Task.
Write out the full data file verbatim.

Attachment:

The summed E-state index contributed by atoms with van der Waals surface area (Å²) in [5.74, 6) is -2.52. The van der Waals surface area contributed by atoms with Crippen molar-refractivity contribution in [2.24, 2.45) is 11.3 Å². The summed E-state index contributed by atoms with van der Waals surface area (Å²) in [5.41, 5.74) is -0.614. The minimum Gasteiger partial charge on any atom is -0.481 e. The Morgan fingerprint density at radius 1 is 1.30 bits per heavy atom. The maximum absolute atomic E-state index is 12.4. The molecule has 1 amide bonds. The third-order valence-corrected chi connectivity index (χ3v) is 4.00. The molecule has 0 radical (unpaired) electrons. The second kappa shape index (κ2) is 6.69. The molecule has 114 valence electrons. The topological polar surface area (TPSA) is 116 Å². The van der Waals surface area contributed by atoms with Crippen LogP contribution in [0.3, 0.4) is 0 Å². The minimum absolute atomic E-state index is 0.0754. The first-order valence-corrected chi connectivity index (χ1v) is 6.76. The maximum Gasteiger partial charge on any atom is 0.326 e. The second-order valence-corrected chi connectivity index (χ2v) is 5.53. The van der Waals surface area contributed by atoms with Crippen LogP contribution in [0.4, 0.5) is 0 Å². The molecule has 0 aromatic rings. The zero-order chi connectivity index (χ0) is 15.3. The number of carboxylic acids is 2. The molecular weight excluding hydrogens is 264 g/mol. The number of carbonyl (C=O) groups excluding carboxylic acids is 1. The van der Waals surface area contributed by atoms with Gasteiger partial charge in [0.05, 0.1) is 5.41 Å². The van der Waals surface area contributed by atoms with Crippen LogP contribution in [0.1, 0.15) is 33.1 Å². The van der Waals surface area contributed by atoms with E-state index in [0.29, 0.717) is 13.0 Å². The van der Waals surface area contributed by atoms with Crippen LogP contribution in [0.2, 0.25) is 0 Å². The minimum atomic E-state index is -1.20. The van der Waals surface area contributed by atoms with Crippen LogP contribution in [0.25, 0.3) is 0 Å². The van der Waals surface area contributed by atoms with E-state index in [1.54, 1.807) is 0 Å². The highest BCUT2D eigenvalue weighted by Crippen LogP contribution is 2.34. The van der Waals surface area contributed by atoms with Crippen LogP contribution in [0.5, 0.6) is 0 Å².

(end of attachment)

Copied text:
The summed E-state index contributed by atoms with van der Waals surface area (Å²) in [5.74, 6) is -2.52. The van der Waals surface area contributed by atoms with Crippen molar-refractivity contribution in [2.24, 2.45) is 11.3 Å². The summed E-state index contributed by atoms with van der Waals surface area (Å²) in [5.41, 5.74) is -0.614. The minimum Gasteiger partial charge on any atom is -0.481 e. The Morgan fingerprint density at radius 1 is 1.30 bits per heavy atom. The maximum absolute atomic E-state index is 12.4. The molecule has 1 amide bonds. The third-order valence-corrected chi connectivity index (χ3v) is 4.00. The molecule has 0 radical (unpaired) electrons. The second kappa shape index (κ2) is 6.69. The molecule has 114 valence electrons. The topological polar surface area (TPSA) is 116 Å². The van der Waals surface area contributed by atoms with Crippen LogP contribution in [0.3, 0.4) is 0 Å². The minimum absolute atomic E-state index is 0.0754. The first-order valence-corrected chi connectivity index (χ1v) is 6.76. The maximum Gasteiger partial charge on any atom is 0.326 e. The second-order valence-corrected chi connectivity index (χ2v) is 5.53. The van der Waals surface area contributed by atoms with Crippen LogP contribution in [0.4, 0.5) is 0 Å². The molecule has 0 aromatic rings. The zero-order chi connectivity index (χ0) is 15.3. The number of carboxylic acids is 2. The molecular weight excluding hydrogens is 264 g/mol. The number of carbonyl (C=O) groups excluding carboxylic acids is 1. The van der Waals surface area contributed by atoms with Gasteiger partial charge in [0.05, 0.1) is 5.41 Å². The van der Waals surface area contributed by atoms with Crippen LogP contribution in [0.1, 0.15) is 33.1 Å². The van der Waals surface area contributed by atoms with E-state index in [0.29, 0.717) is 13.0 Å². The van der Waals surface area contributed by atoms with Crippen LogP contribution in [0.2, 0.25) is 0 Å². The minimum atomic E-state index is -1.20. The van der Waals surface area contributed by atoms with Crippen LogP contribution in [0.25, 0.3) is 0 Å². The van der Waals surface area contributed by atoms with E-state index in [1.54, 1.807) is 0 Å². The highest BCUT2D eigenvalue weighted by Crippen LogP contribution is 2.34. The van der Waals surface area contributed by atoms with Crippen LogP contribution in [0.5, 0.6) is 0 Å².